A Healthy Handoff: the Crucial Relationship between Former and Current Pastor

For Baptists Today
04/01/11

A Healthy Handoff: the Crucial Relationship between Former and Current Pastor

By Bill Wilson

The transition from one pastor to the next is a precarious handoff. Too often, the exchange is bungled and the ministers and local church suffer from a litany of bruised feelings, resentment, wounded ego, and crippled ministry. I regularly talk with current and former pastors, their spouses and their children, who express deep hurt and regret about the way a pastoral transition has taken place. I know there is a better way because I had a ringside seat for a transition that went well.

My late father, Bill Wilson Sr., was the founding pastor of a church in Brentwood, TN, and after twenty years as pastor, left to work for the state Baptist Convention. His successor, Mike Glenn, walked into a situation filled with both opportunity and peril. Over the ensuing twenty years, the church has relocated, grown exponentially and thrived. These two men and their families managed this precarious situation with grace, humility and wisdom. The result is a congregation that continues to live into its remarkable story with vigor, health and passion. Brentwood Baptist today is a congregation 8,000 strong, with an amazing story of growth and innovation.

 

Space for the new pastor

Mike and I spoke recently about his relationship with my father. Mike regularly and publicly affirms my father’s ministry and insists that when he does so, he is affirming the church itself and the fact that it’s past is inextricably linked to both present and future. One thing that helped the transition at Brentwood was the fact that for Mike’s first five years as pastor my father did interims, preached other places and attended a church plant. That time away gave Mike space to become the pastor. Eventually, Mike and the church called my father and mother back on staff as co-ministers of missions. Upon their return, Mike saw the congregation begin to enjoy the warm relationship between my father and himself. “People loved the fact that the former and current pastors were good friends. He never missed a chance to brag on me, and I never missed a chance to say how much he meant to me. He never tolerated criticism of me from others, even when it was deserved.”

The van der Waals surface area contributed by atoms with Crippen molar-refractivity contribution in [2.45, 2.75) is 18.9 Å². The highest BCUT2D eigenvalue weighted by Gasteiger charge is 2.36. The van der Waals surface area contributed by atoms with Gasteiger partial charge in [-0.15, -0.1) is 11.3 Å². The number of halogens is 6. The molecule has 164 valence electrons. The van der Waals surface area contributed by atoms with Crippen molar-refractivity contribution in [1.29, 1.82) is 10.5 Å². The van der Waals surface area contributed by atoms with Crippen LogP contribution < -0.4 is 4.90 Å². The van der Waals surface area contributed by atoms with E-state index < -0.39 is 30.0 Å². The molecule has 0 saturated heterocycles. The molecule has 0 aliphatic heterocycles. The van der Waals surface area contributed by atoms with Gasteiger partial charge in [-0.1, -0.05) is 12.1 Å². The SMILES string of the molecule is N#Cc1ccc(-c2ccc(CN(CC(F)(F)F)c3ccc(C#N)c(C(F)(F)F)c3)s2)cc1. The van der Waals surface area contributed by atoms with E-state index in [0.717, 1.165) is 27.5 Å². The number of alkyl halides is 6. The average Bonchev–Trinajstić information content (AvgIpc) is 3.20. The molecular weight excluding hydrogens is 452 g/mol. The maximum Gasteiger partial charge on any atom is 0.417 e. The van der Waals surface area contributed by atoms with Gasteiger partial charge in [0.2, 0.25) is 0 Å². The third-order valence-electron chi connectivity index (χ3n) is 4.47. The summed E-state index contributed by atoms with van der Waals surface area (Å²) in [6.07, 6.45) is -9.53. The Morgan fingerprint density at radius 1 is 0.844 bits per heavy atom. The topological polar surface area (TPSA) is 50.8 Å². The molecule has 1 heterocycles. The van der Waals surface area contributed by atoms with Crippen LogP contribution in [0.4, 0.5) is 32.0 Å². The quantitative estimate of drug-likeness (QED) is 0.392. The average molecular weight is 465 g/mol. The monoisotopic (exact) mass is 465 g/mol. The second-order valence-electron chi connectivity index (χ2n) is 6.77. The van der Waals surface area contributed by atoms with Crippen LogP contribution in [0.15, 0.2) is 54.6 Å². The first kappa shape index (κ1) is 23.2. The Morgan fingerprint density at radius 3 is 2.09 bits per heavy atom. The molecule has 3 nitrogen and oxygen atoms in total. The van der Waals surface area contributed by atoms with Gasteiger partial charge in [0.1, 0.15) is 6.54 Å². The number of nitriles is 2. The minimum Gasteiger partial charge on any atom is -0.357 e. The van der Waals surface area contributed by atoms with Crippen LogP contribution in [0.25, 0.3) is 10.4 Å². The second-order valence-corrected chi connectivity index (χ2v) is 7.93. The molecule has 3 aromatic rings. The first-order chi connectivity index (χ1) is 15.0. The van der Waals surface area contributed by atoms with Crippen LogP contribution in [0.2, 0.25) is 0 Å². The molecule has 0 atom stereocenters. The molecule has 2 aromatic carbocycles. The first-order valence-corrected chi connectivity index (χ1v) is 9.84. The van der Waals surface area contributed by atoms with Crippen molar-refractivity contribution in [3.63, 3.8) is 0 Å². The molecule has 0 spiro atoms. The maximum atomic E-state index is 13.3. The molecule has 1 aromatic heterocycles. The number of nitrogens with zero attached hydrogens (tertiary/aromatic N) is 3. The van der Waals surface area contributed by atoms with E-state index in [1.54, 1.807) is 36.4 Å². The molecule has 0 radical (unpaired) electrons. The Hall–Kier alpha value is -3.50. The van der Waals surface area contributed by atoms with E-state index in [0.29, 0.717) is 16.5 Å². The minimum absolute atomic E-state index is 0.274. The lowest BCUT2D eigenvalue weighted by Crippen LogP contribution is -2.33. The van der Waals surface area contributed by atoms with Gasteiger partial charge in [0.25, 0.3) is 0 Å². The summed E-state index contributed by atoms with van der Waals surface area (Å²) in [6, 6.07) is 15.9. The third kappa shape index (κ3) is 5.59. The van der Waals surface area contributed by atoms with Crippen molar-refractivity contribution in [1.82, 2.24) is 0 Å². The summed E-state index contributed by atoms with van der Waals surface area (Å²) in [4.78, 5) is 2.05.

Over the years, Dad became Mike’s counselor, prayer partner and encourager. Mike, never threatened by the respect and affection the congregation had for my father, even channeled it in positive ways. “One time, in the midst of a church-wide crisis,” he explained, “the anxiety in a large meeting was very high. At a critical moment, I told the congregation that the first thing I had done upon discovering the problem was to go to Bill Wilson (Sr.) for counsel and advice. When I said that, you could feel the tension ease and the whole church exhale. His voice of wisdom, earned over the years, was invaluable to me.”

Mike maintains that part of the strong growth and health of Brentwood Baptist has to do with how he, my father and the congregation managed that handoff from founding pastor to successor. I believe their individual ego strength and maturity were critical as the two of them modeled a healthy transition that perpetuated a healthy church culture.

Later, in my own career, I was blessed to succeed Billy Nimmons at FBC Dalton, GA following his retirement. Billy was always gracious and generous with his support and encouragement, which coupled with his undying love for the congregation, helped make our remarkable work there possible.

Another story of a successful transition involves Michael Lea, of the First Baptist Church of West Jefferson, NC, who followed Pastor Emeritus Ken Morris, when he retired after 33 years there. Michael entered the situation with eyes wide open: “I knew that Ken could be my greatest threat or my greatest ally.” Before coming in 2008, Michael discussed the transition process with the search committee and then spoke to Ken both by phone and in person. He was reassured of a healthy handoff, and said of Ken recently, “He has been my greatest asset.”